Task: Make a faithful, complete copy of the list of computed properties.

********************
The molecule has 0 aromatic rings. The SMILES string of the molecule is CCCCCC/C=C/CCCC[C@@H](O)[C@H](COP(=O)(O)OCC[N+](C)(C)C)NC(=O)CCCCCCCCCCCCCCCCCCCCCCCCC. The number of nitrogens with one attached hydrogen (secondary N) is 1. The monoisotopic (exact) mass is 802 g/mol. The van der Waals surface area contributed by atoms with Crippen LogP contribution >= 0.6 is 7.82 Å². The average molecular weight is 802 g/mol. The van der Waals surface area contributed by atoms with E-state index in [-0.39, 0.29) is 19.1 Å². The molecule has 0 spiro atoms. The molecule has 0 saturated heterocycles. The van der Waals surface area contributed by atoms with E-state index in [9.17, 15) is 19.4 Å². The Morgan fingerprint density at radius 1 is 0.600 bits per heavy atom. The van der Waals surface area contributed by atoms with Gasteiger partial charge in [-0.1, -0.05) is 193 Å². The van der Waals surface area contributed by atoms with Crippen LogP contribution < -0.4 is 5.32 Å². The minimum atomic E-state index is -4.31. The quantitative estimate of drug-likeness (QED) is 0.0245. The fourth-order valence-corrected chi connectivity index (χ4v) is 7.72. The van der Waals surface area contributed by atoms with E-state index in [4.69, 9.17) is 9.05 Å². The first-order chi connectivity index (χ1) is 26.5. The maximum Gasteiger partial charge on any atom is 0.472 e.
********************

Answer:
The molecule has 0 aromatic rings. The SMILES string of the molecule is CCCCCC/C=C/CCCC[C@@H](O)[C@H](COP(=O)(O)OCC[N+](C)(C)C)NC(=O)CCCCCCCCCCCCCCCCCCCCCCCCC. The number of nitrogens with one attached hydrogen (secondary N) is 1. The monoisotopic (exact) mass is 802 g/mol. The van der Waals surface area contributed by atoms with Crippen LogP contribution >= 0.6 is 7.82 Å². The average molecular weight is 802 g/mol. The van der Waals surface area contributed by atoms with E-state index in [-0.39, 0.29) is 19.1 Å². The molecule has 0 spiro atoms. The molecule has 0 saturated heterocycles. The van der Waals surface area contributed by atoms with E-state index in [9.17, 15) is 19.4 Å². The Morgan fingerprint density at radius 1 is 0.600 bits per heavy atom. The van der Waals surface area contributed by atoms with Gasteiger partial charge in [-0.1, -0.05) is 193 Å². The van der Waals surface area contributed by atoms with Crippen LogP contribution < -0.4 is 5.32 Å². The minimum atomic E-state index is -4.31. The quantitative estimate of drug-likeness (QED) is 0.0245. The fourth-order valence-corrected chi connectivity index (χ4v) is 7.72. The van der Waals surface area contributed by atoms with E-state index in [4.69, 9.17) is 9.05 Å². The first-order chi connectivity index (χ1) is 26.5. The maximum Gasteiger partial charge on any atom is 0.472 e.